As the White House considers opening operating bases in Iraq and deploying troops to bolster support for Iraqi forces against ISIS, including one in ISIS-held territory, the cost of airstrikes in the region continues its steady rise.
The Department of Defense has spent more than $2.7 billion—some $9 million per day—since the United States began operations against the so-called Islamic State last August. To put that in perspective, the DOD is on pace to spend a little more than $14 million per day to combat ISIS in fiscal year 2015. That’s minuscule compared to the roughly $187 million the Defense Department is still spending on the Iraq War each day.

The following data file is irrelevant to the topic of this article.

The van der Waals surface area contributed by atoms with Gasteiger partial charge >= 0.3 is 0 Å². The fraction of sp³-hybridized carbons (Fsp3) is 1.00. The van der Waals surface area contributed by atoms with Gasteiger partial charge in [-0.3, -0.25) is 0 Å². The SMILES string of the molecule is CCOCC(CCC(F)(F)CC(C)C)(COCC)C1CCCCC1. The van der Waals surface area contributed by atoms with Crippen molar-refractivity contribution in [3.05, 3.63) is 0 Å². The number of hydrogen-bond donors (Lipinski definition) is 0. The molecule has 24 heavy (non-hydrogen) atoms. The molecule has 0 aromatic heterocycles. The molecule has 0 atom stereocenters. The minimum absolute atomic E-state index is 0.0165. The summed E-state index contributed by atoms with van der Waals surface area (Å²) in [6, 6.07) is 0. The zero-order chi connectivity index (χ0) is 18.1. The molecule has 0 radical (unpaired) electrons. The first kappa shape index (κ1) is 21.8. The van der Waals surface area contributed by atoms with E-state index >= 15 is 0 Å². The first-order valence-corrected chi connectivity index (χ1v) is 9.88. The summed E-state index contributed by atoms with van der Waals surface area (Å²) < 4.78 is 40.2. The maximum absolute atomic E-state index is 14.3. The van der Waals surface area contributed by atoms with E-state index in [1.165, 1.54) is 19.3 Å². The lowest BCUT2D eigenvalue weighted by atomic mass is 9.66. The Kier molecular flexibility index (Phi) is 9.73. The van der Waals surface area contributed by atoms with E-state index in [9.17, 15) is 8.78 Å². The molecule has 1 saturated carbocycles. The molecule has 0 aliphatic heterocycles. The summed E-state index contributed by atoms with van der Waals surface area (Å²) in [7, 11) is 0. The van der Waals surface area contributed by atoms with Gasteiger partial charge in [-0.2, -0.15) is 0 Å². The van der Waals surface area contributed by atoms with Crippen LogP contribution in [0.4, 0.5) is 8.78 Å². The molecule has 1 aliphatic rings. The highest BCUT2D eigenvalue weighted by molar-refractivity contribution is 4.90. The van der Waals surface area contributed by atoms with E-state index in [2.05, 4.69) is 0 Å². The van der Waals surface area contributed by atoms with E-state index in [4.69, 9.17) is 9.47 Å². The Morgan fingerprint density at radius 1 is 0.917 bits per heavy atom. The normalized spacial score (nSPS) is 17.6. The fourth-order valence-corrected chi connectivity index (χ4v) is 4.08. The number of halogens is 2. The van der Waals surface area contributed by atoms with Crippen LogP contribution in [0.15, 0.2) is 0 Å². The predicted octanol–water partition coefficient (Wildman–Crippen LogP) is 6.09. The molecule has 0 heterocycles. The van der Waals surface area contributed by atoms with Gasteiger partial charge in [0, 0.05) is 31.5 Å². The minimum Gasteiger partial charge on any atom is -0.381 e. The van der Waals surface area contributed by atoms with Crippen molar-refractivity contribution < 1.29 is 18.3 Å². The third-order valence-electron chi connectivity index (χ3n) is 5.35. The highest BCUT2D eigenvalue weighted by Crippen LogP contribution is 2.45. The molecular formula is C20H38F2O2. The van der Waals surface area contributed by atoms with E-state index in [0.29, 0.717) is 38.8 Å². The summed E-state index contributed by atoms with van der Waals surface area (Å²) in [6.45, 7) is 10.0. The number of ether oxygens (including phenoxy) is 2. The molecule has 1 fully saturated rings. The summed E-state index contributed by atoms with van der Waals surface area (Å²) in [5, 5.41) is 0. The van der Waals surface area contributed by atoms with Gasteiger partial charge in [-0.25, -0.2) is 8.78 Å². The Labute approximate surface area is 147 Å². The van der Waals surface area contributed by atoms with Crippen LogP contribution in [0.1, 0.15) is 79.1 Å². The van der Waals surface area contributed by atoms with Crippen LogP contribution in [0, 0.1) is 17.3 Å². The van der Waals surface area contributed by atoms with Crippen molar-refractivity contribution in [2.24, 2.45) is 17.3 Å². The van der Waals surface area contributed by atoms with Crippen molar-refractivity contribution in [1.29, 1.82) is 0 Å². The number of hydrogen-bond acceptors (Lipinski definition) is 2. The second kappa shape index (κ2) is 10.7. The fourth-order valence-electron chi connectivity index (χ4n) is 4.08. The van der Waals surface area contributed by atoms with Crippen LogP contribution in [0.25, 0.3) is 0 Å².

The result? More than 6,200 targets damaged or destroyed in the course of nine months, according to the DOD. Roughly two-thirds of that spending, or a little more than $1.8 billion, came from the Air Force, with air operations costing $5 million per day.
The newly released DOD data comes as the House passed a $579 billion defense spending bill for the coming fiscal year. Here’s the breakdown: